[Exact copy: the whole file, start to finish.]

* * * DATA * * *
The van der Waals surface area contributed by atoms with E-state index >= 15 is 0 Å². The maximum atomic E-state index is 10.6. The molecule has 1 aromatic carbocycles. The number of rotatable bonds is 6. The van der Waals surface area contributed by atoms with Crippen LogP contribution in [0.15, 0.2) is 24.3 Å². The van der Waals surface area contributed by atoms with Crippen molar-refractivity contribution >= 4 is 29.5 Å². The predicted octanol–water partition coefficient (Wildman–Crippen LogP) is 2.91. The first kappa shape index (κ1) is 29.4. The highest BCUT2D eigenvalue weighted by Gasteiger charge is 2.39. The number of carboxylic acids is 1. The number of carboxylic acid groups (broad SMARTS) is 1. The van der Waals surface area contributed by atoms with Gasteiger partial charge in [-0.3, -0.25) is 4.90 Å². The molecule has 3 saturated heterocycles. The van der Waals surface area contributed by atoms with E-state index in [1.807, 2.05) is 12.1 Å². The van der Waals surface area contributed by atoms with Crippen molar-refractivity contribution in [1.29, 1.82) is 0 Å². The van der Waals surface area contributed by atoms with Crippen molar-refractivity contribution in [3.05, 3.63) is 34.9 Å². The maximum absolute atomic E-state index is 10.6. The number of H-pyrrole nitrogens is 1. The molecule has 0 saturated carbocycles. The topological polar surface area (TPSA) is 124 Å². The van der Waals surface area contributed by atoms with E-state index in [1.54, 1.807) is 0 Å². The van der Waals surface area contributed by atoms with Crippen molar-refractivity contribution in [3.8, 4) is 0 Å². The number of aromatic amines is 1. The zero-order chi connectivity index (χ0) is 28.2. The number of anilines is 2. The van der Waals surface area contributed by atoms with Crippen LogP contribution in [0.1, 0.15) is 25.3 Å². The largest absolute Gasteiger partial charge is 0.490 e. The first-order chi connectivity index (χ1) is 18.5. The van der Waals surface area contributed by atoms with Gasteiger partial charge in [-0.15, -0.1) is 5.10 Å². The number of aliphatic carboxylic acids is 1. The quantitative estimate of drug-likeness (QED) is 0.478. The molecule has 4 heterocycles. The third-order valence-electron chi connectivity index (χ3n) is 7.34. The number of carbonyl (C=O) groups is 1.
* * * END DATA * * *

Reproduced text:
The van der Waals surface area contributed by atoms with E-state index >= 15 is 0 Å². The maximum atomic E-state index is 10.6. The molecule has 1 aromatic carbocycles. The number of rotatable bonds is 6. The van der Waals surface area contributed by atoms with Crippen LogP contribution in [0.15, 0.2) is 24.3 Å². The van der Waals surface area contributed by atoms with Crippen molar-refractivity contribution >= 4 is 29.5 Å². The predicted octanol–water partition coefficient (Wildman–Crippen LogP) is 2.91. The first kappa shape index (κ1) is 29.4. The highest BCUT2D eigenvalue weighted by Gasteiger charge is 2.39. The number of carboxylic acids is 1. The number of carboxylic acid groups (broad SMARTS) is 1. The van der Waals surface area contributed by atoms with Gasteiger partial charge in [-0.3, -0.25) is 4.90 Å². The molecule has 3 saturated heterocycles. The van der Waals surface area contributed by atoms with E-state index in [1.807, 2.05) is 12.1 Å². The van der Waals surface area contributed by atoms with Crippen molar-refractivity contribution in [1.29, 1.82) is 0 Å². The van der Waals surface area contributed by atoms with Crippen molar-refractivity contribution in [3.05, 3.63) is 34.9 Å². The maximum absolute atomic E-state index is 10.6. The number of H-pyrrole nitrogens is 1. The molecule has 0 saturated carbocycles. The topological polar surface area (TPSA) is 124 Å². The van der Waals surface area contributed by atoms with E-state index in [1.54, 1.807) is 0 Å². The van der Waals surface area contributed by atoms with Crippen molar-refractivity contribution in [3.8, 4) is 0 Å². The number of aromatic amines is 1. The zero-order chi connectivity index (χ0) is 28.2. The number of anilines is 2. The van der Waals surface area contributed by atoms with Crippen LogP contribution in [0.1, 0.15) is 25.3 Å². The largest absolute Gasteiger partial charge is 0.490 e. The first-order chi connectivity index (χ1) is 18.5. The van der Waals surface area contributed by atoms with Gasteiger partial charge in [-0.15, -0.1) is 5.10 Å². The number of aliphatic carboxylic acids is 1. The quantitative estimate of drug-likeness (QED) is 0.478. The molecule has 4 heterocycles. The third-order valence-electron chi connectivity index (χ3n) is 7.34. The number of carbonyl (C=O) groups is 1.